"hits": {
      "total": 22,
      "max_score": 0,
      "hits": []
   },
   "aggregations": {
      "baseball_player_ring": [
         {
            "key": "*-20.0",
            "from": 0,
            "to": 20,
            "doc_count": 14,
            "ring_age_ranges": [
               {
                  "from": 20,
                  "to": 25,
                  "doc_count": 4,
                  "rating_stats": {
                     "count": 7,
                     "min": 2,
                     "max": 5,
                     "avg": 2.857142857142857,
                     "sum": 20
                  }
               },
               {
                  "from": 25,
                  "to": 30,
                  "doc_count": 10,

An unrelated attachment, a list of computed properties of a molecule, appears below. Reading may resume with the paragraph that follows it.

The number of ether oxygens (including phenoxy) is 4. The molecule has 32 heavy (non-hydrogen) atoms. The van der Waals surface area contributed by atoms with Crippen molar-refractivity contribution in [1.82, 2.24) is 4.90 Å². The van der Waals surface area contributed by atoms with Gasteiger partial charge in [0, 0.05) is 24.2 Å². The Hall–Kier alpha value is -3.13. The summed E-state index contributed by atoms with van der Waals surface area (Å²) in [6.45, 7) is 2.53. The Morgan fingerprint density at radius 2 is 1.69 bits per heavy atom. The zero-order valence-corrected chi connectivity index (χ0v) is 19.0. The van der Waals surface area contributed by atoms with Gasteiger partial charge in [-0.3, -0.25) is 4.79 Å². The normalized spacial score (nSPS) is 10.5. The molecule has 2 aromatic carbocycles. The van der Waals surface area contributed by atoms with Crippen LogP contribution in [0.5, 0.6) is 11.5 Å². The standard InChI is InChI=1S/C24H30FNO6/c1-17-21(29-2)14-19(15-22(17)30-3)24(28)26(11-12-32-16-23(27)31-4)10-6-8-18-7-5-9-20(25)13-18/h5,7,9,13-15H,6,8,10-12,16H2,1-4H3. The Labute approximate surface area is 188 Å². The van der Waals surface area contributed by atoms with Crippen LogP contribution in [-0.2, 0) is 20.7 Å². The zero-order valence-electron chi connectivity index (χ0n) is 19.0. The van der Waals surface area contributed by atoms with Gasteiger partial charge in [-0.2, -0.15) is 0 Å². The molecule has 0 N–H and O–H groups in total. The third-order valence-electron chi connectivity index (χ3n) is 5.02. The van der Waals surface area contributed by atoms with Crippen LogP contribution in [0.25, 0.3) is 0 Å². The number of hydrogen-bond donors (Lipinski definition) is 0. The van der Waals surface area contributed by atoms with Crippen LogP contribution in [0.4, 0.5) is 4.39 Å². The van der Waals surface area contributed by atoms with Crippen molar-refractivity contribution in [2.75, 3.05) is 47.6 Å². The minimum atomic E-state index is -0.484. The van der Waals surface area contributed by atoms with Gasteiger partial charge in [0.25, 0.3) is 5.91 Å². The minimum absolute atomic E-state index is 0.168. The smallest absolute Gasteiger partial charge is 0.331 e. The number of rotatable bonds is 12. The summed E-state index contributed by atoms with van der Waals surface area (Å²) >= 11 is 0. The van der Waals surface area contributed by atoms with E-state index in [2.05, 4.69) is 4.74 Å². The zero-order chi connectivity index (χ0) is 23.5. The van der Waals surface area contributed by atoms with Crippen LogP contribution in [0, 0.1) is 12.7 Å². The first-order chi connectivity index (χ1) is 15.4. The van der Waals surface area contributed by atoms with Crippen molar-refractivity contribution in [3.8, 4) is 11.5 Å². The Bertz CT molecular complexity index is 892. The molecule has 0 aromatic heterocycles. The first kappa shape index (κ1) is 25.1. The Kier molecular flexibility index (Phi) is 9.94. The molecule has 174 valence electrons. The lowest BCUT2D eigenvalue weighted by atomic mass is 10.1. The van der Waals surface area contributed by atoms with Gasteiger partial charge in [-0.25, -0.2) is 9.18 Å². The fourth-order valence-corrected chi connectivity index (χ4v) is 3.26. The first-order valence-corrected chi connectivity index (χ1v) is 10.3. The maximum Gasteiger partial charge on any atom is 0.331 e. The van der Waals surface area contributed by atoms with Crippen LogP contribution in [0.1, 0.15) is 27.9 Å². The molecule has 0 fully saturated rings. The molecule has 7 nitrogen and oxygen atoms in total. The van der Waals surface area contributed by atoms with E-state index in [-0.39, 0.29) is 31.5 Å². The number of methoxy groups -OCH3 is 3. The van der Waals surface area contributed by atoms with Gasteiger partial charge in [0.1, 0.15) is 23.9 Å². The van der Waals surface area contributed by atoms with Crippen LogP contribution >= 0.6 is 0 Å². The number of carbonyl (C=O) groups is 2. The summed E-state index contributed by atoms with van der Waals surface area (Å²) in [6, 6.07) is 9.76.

"rating_stats": {
                     "count": 16,
                     "min": 2,
                     "max": 10,
                     "avg": 6.375,
                     "sum": 102
                  }
               }
            ]
         }
      ]
   }
}

As you can see, you can create a grand scheme of buckets containing buckets that hold more buckets. You can also get metrics on each of the buckets -- and on and on, to whatever level of complexity is necessary. From these simple building blocks, you can gain deep and complex insights from your data using nested aggregations.


Editor's note: This is update to an article that was written in January 2014.